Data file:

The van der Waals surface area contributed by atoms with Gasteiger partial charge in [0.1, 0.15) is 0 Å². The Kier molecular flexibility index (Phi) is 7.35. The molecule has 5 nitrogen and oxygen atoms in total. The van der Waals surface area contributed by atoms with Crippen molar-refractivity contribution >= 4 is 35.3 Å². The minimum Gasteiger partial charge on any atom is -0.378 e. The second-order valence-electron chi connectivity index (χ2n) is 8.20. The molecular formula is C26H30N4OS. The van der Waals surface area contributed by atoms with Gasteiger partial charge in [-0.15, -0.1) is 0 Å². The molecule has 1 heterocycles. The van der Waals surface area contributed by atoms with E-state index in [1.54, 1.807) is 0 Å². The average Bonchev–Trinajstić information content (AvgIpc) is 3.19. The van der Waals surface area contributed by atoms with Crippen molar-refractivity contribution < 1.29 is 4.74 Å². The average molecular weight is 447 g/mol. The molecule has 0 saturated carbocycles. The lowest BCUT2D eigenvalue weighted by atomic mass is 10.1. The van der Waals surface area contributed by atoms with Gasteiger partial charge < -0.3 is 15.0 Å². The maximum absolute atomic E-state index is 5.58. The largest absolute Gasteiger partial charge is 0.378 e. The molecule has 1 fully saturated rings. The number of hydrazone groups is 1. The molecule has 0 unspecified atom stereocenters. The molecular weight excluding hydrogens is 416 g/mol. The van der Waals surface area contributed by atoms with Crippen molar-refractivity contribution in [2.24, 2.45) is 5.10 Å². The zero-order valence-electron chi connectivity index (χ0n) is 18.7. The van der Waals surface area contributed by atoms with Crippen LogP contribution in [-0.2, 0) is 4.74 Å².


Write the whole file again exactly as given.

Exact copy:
The van der Waals surface area contributed by atoms with Gasteiger partial charge in [0.1, 0.15) is 0 Å². The Kier molecular flexibility index (Phi) is 7.35. The molecule has 5 nitrogen and oxygen atoms in total. The van der Waals surface area contributed by atoms with Crippen molar-refractivity contribution >= 4 is 35.3 Å². The minimum Gasteiger partial charge on any atom is -0.378 e. The second-order valence-electron chi connectivity index (χ2n) is 8.20. The molecular formula is C26H30N4OS. The van der Waals surface area contributed by atoms with Gasteiger partial charge in [-0.15, -0.1) is 0 Å². The molecule has 1 heterocycles. The van der Waals surface area contributed by atoms with E-state index in [1.54, 1.807) is 0 Å². The average Bonchev–Trinajstić information content (AvgIpc) is 3.19. The van der Waals surface area contributed by atoms with Crippen molar-refractivity contribution < 1.29 is 4.74 Å². The average molecular weight is 447 g/mol. The molecule has 0 saturated carbocycles. The lowest BCUT2D eigenvalue weighted by atomic mass is 10.1. The van der Waals surface area contributed by atoms with Gasteiger partial charge < -0.3 is 15.0 Å². The maximum absolute atomic E-state index is 5.58. The largest absolute Gasteiger partial charge is 0.378 e. The molecule has 1 fully saturated rings. The number of hydrazone groups is 1. The molecule has 0 unspecified atom stereocenters. The molecular weight excluding hydrogens is 416 g/mol. The van der Waals surface area contributed by atoms with Crippen molar-refractivity contribution in [2.24, 2.45) is 5.10 Å². The zero-order valence-electron chi connectivity index (χ0n) is 18.7. The van der Waals surface area contributed by atoms with Crippen LogP contribution in [-0.2, 0) is 4.74 Å².